Archive for September, 2013

GlobalEd: “True North – Discover Your Authentic Leadership”

September 27, 2013

By Bill George, Professor of Management Practice at Harvard Business School – From release in GlobalEd

“There is no such thing as an instant leader.” begins Bill George.

Think about the typical CEO of a company. What made his or her leadership style significant to the livelihood of the company, if it was successful to begin with?

One quickly realizes that the definition of being a ‘leader’ is not all black and white as numerous leadership studies and archetypes make it out to be.

In fact, the former CEO of Medtronic argues that the best leaders are those who do not aim to be leaders, but those who aim to embody leadership throughout the company, called ‘authentic leadership.’


Povl Tiedemann
September 2013


INSEAD Knowledge – Mindful Business

September 21, 2013

By Zoe Kinias, Andrew Hafenbrack and Jane Williams – in INSEAD Knowledge

Mediate for more profitable decisions.

Cutting through mental clutter can clear a pathway to business success. But how can you cut out the noise in a hyper-connected world?

It’s a practice rooted in Hinduism and adopted by beatniks seeking spiritual guidance. Now evidence shows meditation can improve business decisions and save your company from expensive investment mistakes.


Povl Tiedemann
September 2013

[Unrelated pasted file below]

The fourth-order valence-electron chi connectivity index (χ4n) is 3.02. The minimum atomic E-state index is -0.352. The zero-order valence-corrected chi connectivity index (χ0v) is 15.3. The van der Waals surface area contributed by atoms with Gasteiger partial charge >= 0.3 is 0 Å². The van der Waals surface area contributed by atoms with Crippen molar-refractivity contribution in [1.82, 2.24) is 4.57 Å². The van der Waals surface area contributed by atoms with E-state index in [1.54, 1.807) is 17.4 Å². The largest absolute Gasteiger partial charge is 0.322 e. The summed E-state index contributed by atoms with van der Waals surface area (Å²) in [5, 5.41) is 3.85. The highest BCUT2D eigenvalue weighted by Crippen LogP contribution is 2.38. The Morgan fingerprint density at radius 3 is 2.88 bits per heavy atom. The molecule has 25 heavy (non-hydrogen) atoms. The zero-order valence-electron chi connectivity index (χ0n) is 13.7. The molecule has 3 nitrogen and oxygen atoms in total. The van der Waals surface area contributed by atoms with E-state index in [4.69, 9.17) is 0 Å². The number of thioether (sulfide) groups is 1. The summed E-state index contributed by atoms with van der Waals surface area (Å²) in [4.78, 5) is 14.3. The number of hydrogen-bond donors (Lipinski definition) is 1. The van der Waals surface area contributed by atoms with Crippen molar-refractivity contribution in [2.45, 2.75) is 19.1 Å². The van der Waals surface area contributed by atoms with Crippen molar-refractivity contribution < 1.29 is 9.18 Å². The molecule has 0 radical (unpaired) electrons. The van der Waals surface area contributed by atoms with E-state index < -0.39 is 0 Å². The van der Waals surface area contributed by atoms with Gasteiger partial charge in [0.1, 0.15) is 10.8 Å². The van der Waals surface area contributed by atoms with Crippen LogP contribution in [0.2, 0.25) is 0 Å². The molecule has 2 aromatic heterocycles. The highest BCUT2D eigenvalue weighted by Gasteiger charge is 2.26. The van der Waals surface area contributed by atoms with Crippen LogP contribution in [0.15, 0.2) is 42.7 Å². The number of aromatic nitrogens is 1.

GlobalEd – Effective Leadership

September 21, 2013

Paul O’ Neill, former Secretary of the US Treasury and CEO of Alcoa, gives his views on effective leadership

From release in GlobalEd

At a conference at Harvard Business School, Paul O’ Neill led an open and very candid discussion about his time as Secretary of the Treasury under the Bush administration and CEO of Alcoa. Before joining the government, Mr O’ Neill had made his reputation by being tough on safety during his time at the world’s third largest aluminum producer.

During the hour long session chaired by Professor Ananth Raman, Mr. O’ Neill began by asking the group of senior managers and executives present “How many of you know the daily loss rate in your company?” A few hands went up.

Check for more on this post:

Povl Tiedeman
September 2013

The end of the university? Not likely

September 18, 2013

By Eric Beerkens, senior advisor at Leiden University – in University World News

People have been predicting the end of the university as we know it, but the DNA of our universities is passed on down the generations, and the steadiness of their aims is vital in modern times of social and economic upheaval.